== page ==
When you combine all the job opportunities for RTs out there today with the fact that there really are only a limited number of facilities that hire RTs in any given community, it is only natural that some therapists will end up going back to a former employer at some point during their careers.
What’s the best way to step out of your current work situation so that you can successfully step back into it several years later if that ends up being what’s best for your career? Four members of the AARC Specialty Sections who have lived through the experience weigh in.
Get back easily
Bency Mathew, RRT, was working two jobs a few years ago — PRN at one facility and part-time at another. Sometimes the part-time facility would call her to take on additional hours, but she would turn them down because she had already committed to the PRN facility. But about 75% of the time, the PRN facility would call her off at the last minute due to a low census.
Being left with no work at all so much of the time just wasn’t sustainable, and she knew she had to make a change.
“So I talked to the manager about it,” she said, acknowledging that she knew it wasn’t in his control to call her off. The manager understood her situation, and she left on good terms with her teammates and the doctors and nurses she worked with. “It was bittersweet, but I had no choice,” she said.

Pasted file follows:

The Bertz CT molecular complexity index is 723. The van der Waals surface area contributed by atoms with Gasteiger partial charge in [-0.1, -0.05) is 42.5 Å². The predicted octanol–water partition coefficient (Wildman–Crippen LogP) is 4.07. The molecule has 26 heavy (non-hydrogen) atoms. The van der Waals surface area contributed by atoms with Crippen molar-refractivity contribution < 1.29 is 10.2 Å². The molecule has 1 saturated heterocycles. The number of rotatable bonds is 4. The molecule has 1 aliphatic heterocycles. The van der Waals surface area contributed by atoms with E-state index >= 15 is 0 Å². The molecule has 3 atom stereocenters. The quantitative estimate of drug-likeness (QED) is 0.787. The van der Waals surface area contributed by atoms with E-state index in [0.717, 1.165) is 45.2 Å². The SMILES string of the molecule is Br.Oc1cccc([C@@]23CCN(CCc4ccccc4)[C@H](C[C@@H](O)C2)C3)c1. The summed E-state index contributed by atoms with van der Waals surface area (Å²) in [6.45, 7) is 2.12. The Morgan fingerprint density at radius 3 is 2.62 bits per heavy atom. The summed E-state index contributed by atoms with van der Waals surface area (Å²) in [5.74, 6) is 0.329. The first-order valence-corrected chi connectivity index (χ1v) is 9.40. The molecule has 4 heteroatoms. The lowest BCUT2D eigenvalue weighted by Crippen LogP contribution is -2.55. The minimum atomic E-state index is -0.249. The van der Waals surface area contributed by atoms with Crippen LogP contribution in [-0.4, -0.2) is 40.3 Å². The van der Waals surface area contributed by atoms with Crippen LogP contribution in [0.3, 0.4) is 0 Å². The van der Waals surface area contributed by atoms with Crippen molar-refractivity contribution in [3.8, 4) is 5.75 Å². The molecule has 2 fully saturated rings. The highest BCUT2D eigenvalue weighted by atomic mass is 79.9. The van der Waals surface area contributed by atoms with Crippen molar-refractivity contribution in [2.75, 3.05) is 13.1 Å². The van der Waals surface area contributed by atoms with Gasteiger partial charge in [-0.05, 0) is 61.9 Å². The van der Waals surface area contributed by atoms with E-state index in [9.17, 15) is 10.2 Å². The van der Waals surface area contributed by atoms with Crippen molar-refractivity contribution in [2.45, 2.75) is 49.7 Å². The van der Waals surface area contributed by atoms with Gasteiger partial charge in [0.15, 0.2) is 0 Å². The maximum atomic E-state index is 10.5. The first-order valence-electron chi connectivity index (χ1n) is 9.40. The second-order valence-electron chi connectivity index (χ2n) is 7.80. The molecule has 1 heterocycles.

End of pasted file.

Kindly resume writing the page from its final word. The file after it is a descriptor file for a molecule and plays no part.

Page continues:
About five years later, she applied for a full-time night position back at this same hospital and found that she was welcomed back with open arms.
“If you leave a place with a good reputation, good work ethics, and as a good team player, you can easily get back with no other issues,” she said.
Don’t burn bridges
Elizabeth Barriteau, MS, RRT, AE-C, agrees. When she left one employer due to family issues and then wanted to return a few years later when those issues were resolved, she says she was welcomed back as if she never left.
Her best advice to her fellow RTs who are considering leaving their current employer is to make sure they don’t burn any bridges. You don’t know if you might one day want to return – or just need a good reference from that employer or another favor that could be important to your career.
When you do walk back into a door you’ve previously walked out of, she says it’s also important to come back with an open mind and a willingness to adapt because some things may have changed while you were gone. And it would be wise to be judicious when talking about the employer you just left as well.
“Be willing to share things you learned from your previous employment that may be a benefit, but do it graciously and in due time,” Barriteau said. “You do not want to appear as a ‘know it all,’ boastful, or like your previous employer does things better than your present employer.”
Yes, you can do it more than once
How many times can you leave and come back? For Rena Laliberte, BS, RRT, three was not too many.